By: Cait Marie
A wedding harpist disillusioned with love and a hopeless romantic cater-waiter flirt and fight their way through a summer of weddings.
Quinn Berkowitz and Tarek Mansour’s families have been in business together for years: Quinn’s parents are wedding planners, and Tarek’s own a catering company. At the end of last summer, Quinn confessed her crush on him in the form of a rambling email—and then he left for college without a response.
Quinn has been dreading seeing him again almost as much as she dreads another summer playing the harp for her parents’ weddings. When he shows up at the first wedding of the summer, looking cuter than ever after a year apart, they clash immediately. Tarek’s always loved the grand gestures in weddings—the flashier, the better—while Quinn can’t see them as anything but fake. Even as they can’t seem to have one civil conversation, Quinn’s thrown together with Tarek wedding after wedding, from performing a daring cake rescue to filling in for a missing bridesmaid and groomsman.
Quinn can’t deny her feelings for him are still there, especially after she learns the truth about his silence, opens up about her own fears, and begins learning the art of harp-making from an enigmatic teacher.
Maybe love isn’t the enemy after all—and maybe allowing herself to fall is the most honest thing Quinn’s ever done.
I have had multiple Rachel Lynn Solomon books on my TBR for a while now, and with a friend consistently telling me to read them, I finally jumped in. And I’m so glad I did.
This book was light and fun, exactly what I needed right now. But it also had some pretty serious points.
As someone who struggled to find what I wanted to do with life for years, I really appreciated this story. The romance is adorable and meaningful, but the part that really stood out to me was Quinn growing and learning about herself. She’s tired of just doing what she’s told and doesn’t want to join the family business; she wants to find her own path. But she’s not the only one trying to figure things out, and her discovering this is extremely important. At that age in particular, there is so much pressure to make these life-altering decisions, and this book shows that it’s okay not to know 100% what you want to do.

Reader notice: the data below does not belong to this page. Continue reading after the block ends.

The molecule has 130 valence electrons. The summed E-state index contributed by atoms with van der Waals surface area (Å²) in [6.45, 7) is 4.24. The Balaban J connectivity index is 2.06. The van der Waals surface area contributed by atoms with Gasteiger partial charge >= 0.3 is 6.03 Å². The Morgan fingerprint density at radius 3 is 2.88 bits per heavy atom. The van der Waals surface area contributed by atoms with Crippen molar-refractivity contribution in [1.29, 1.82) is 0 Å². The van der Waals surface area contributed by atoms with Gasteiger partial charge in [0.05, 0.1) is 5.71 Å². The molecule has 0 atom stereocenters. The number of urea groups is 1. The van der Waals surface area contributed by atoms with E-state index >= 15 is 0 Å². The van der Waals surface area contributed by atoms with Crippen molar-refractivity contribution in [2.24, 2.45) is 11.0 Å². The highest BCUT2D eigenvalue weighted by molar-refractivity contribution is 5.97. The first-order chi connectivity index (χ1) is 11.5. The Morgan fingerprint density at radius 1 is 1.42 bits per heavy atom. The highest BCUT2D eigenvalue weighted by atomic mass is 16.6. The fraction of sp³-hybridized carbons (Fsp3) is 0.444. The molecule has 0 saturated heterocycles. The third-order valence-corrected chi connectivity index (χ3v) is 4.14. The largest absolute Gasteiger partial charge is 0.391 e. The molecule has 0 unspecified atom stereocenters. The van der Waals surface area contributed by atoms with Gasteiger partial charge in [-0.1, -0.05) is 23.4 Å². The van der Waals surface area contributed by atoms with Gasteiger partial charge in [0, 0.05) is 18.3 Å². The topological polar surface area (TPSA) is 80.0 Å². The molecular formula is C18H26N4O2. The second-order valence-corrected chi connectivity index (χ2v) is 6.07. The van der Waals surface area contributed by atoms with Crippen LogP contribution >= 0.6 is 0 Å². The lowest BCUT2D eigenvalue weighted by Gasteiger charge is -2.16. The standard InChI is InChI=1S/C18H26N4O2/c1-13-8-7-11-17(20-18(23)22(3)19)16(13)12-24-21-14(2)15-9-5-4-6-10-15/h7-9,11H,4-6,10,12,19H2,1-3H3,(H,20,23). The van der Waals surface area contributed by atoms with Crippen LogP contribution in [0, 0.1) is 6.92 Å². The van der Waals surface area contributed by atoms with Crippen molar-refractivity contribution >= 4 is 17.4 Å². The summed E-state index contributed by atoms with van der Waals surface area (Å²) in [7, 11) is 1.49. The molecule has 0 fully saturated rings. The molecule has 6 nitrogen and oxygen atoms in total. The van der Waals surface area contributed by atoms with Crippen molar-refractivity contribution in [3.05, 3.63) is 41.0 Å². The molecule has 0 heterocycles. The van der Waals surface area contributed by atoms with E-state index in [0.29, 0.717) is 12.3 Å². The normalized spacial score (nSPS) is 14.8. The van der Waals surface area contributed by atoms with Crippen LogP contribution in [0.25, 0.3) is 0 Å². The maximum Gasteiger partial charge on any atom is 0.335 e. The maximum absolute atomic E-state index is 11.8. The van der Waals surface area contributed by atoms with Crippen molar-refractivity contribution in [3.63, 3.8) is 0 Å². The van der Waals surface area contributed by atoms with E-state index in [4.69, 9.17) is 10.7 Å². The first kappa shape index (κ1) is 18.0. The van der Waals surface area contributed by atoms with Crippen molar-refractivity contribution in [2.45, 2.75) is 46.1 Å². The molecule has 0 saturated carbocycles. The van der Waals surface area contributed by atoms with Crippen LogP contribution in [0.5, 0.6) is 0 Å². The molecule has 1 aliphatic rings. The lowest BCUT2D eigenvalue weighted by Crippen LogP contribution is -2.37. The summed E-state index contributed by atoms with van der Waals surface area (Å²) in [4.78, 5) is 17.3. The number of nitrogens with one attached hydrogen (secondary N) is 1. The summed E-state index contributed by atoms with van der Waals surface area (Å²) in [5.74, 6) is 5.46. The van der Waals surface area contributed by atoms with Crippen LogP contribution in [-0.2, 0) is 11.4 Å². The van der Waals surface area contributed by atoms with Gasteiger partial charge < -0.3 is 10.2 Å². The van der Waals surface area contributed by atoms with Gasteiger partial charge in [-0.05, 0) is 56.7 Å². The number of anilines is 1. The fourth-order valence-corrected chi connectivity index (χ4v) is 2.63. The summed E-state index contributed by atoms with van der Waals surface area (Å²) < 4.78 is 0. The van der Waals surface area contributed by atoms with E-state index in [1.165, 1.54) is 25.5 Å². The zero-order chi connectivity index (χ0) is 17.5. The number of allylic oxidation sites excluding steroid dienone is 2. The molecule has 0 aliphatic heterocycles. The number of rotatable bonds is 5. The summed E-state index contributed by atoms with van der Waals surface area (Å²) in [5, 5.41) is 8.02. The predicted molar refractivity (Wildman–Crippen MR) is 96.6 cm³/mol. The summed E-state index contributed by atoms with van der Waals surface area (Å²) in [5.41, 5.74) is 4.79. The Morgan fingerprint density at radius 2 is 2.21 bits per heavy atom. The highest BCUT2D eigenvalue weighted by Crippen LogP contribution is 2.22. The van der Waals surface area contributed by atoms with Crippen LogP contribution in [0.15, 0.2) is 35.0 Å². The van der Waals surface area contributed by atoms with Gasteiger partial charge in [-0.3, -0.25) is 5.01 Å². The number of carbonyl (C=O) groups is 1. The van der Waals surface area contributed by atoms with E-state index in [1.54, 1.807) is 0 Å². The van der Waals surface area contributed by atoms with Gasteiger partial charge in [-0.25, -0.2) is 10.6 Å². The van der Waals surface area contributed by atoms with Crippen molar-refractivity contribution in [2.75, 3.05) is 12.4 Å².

There are also discussions on family dynamics, such as separation, and mental health. Quinn struggles with OCD, but what I really loved was that it is just a part of who she is. She takes her medicine, mentions going to therapy in the past, and shows that sometimes it’s triggered more than others, but it isn’t the focus of the book.
It also explains how Tarek’s lack of communication was due to severe depression. He was in his first year of college and not doing well because he couldn’t bring himself to leave his bed and such, let alone keep up friendships/relationships. I went through this exact same situation, almost failing out of college and everything, so it was extremely relatable. Reading that part, when he’s describing his experience, I kept thinking, “Wow, this is absolutely me.” Like it was kind of creepy how accurate it was. But it made me love him and this book even more.
I wasn’t sure what to expect when I started this book. I’d assumed it would be just a fun YA romance that would take my mind off of all the stress I’m currently dealing with (ironically, I figured things out and am about to graduate with master’s and a 4.0). We Can’t Keep Meeting Like This was exactly that, but it was also so much more. It was deep and relatable, and it was so well written. I thoroughly enjoyed it and can’t wait to read more by Solomon!
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